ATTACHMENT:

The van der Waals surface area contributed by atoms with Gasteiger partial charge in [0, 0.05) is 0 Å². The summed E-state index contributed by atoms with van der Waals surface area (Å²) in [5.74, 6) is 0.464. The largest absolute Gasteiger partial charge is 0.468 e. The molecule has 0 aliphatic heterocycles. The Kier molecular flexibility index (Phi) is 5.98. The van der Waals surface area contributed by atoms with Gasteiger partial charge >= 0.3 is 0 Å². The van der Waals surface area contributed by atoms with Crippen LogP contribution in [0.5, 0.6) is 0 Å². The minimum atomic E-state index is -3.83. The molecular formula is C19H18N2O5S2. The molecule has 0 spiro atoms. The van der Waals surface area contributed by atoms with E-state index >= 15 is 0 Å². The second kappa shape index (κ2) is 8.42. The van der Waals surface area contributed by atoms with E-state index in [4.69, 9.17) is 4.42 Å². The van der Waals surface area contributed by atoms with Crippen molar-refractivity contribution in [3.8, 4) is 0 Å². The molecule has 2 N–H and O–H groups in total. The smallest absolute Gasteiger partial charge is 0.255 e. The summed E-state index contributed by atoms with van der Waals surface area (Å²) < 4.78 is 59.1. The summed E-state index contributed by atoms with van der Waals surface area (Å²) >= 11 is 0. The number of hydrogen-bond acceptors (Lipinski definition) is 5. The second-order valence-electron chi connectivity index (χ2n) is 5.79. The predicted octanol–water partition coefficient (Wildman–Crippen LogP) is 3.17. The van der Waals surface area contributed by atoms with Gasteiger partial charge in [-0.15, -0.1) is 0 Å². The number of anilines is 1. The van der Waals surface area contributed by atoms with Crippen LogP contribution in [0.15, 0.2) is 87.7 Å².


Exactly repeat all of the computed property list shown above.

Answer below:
The van der Waals surface area contributed by atoms with Gasteiger partial charge in [0, 0.05) is 0 Å². The summed E-state index contributed by atoms with van der Waals surface area (Å²) in [5.74, 6) is 0.464. The largest absolute Gasteiger partial charge is 0.468 e. The molecule has 0 aliphatic heterocycles. The Kier molecular flexibility index (Phi) is 5.98. The van der Waals surface area contributed by atoms with Gasteiger partial charge >= 0.3 is 0 Å². The van der Waals surface area contributed by atoms with Crippen LogP contribution in [0.5, 0.6) is 0 Å². The minimum atomic E-state index is -3.83. The molecular formula is C19H18N2O5S2. The molecule has 0 spiro atoms. The van der Waals surface area contributed by atoms with E-state index >= 15 is 0 Å². The second kappa shape index (κ2) is 8.42. The van der Waals surface area contributed by atoms with E-state index in [4.69, 9.17) is 4.42 Å². The van der Waals surface area contributed by atoms with Crippen molar-refractivity contribution in [3.8, 4) is 0 Å². The molecule has 2 N–H and O–H groups in total. The smallest absolute Gasteiger partial charge is 0.255 e. The summed E-state index contributed by atoms with van der Waals surface area (Å²) < 4.78 is 59.1. The summed E-state index contributed by atoms with van der Waals surface area (Å²) >= 11 is 0. The number of hydrogen-bond acceptors (Lipinski definition) is 5. The second-order valence-electron chi connectivity index (χ2n) is 5.79. The predicted octanol–water partition coefficient (Wildman–Crippen LogP) is 3.17. The van der Waals surface area contributed by atoms with Gasteiger partial charge in [-0.15, -0.1) is 0 Å². The number of anilines is 1. The van der Waals surface area contributed by atoms with Crippen LogP contribution in [0.15, 0.2) is 87.7 Å².